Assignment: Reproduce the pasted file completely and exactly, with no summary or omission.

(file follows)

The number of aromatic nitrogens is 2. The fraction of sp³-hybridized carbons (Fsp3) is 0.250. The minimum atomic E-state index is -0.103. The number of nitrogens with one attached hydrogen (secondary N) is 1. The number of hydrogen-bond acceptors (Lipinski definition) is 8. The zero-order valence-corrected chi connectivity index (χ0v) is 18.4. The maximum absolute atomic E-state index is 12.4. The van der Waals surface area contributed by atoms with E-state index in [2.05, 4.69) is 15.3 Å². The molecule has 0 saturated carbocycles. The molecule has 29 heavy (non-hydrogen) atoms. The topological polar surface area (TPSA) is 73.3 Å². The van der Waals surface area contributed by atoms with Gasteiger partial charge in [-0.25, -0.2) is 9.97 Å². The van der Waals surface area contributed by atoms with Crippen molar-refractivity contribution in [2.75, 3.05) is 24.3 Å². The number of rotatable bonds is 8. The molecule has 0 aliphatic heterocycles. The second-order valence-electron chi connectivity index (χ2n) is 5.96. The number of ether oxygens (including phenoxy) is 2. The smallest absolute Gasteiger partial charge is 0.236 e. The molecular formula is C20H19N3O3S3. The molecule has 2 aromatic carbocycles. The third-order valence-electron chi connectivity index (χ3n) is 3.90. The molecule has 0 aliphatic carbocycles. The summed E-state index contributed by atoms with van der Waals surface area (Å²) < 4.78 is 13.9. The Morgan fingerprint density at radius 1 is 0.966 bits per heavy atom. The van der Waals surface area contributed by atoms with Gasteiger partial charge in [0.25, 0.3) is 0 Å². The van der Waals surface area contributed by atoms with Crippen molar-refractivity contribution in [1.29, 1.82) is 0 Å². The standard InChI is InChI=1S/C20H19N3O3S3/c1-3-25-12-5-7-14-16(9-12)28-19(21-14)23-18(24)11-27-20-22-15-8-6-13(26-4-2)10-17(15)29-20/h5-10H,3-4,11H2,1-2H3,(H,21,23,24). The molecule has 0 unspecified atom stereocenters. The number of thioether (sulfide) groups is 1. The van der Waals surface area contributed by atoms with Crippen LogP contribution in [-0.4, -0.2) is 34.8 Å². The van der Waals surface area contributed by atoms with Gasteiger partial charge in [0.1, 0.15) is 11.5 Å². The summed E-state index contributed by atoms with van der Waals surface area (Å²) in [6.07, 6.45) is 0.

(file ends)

The number of aromatic nitrogens is 2. The fraction of sp³-hybridized carbons (Fsp3) is 0.250. The minimum atomic E-state index is -0.103. The number of nitrogens with one attached hydrogen (secondary N) is 1. The number of hydrogen-bond acceptors (Lipinski definition) is 8. The zero-order valence-corrected chi connectivity index (χ0v) is 18.4. The maximum absolute atomic E-state index is 12.4. The van der Waals surface area contributed by atoms with E-state index in [2.05, 4.69) is 15.3 Å². The molecule has 0 saturated carbocycles. The molecule has 29 heavy (non-hydrogen) atoms. The topological polar surface area (TPSA) is 73.3 Å². The van der Waals surface area contributed by atoms with Gasteiger partial charge in [-0.25, -0.2) is 9.97 Å². The van der Waals surface area contributed by atoms with Crippen molar-refractivity contribution in [2.75, 3.05) is 24.3 Å². The number of rotatable bonds is 8. The molecule has 0 aliphatic heterocycles. The second-order valence-electron chi connectivity index (χ2n) is 5.96. The number of ether oxygens (including phenoxy) is 2. The smallest absolute Gasteiger partial charge is 0.236 e. The molecular formula is C20H19N3O3S3. The molecule has 2 aromatic carbocycles. The third-order valence-electron chi connectivity index (χ3n) is 3.90. The molecule has 0 aliphatic carbocycles. The summed E-state index contributed by atoms with van der Waals surface area (Å²) < 4.78 is 13.9. The Morgan fingerprint density at radius 1 is 0.966 bits per heavy atom. The van der Waals surface area contributed by atoms with Gasteiger partial charge in [0.25, 0.3) is 0 Å². The van der Waals surface area contributed by atoms with Crippen molar-refractivity contribution in [1.29, 1.82) is 0 Å². The standard InChI is InChI=1S/C20H19N3O3S3/c1-3-25-12-5-7-14-16(9-12)28-19(21-14)23-18(24)11-27-20-22-15-8-6-13(26-4-2)10-17(15)29-20/h5-10H,3-4,11H2,1-2H3,(H,21,23,24). The molecule has 0 unspecified atom stereocenters. The number of thioether (sulfide) groups is 1. The van der Waals surface area contributed by atoms with Crippen LogP contribution in [-0.4, -0.2) is 34.8 Å². The van der Waals surface area contributed by atoms with Gasteiger partial charge in [0.1, 0.15) is 11.5 Å². The summed E-state index contributed by atoms with van der Waals surface area (Å²) in [6.07, 6.45) is 0.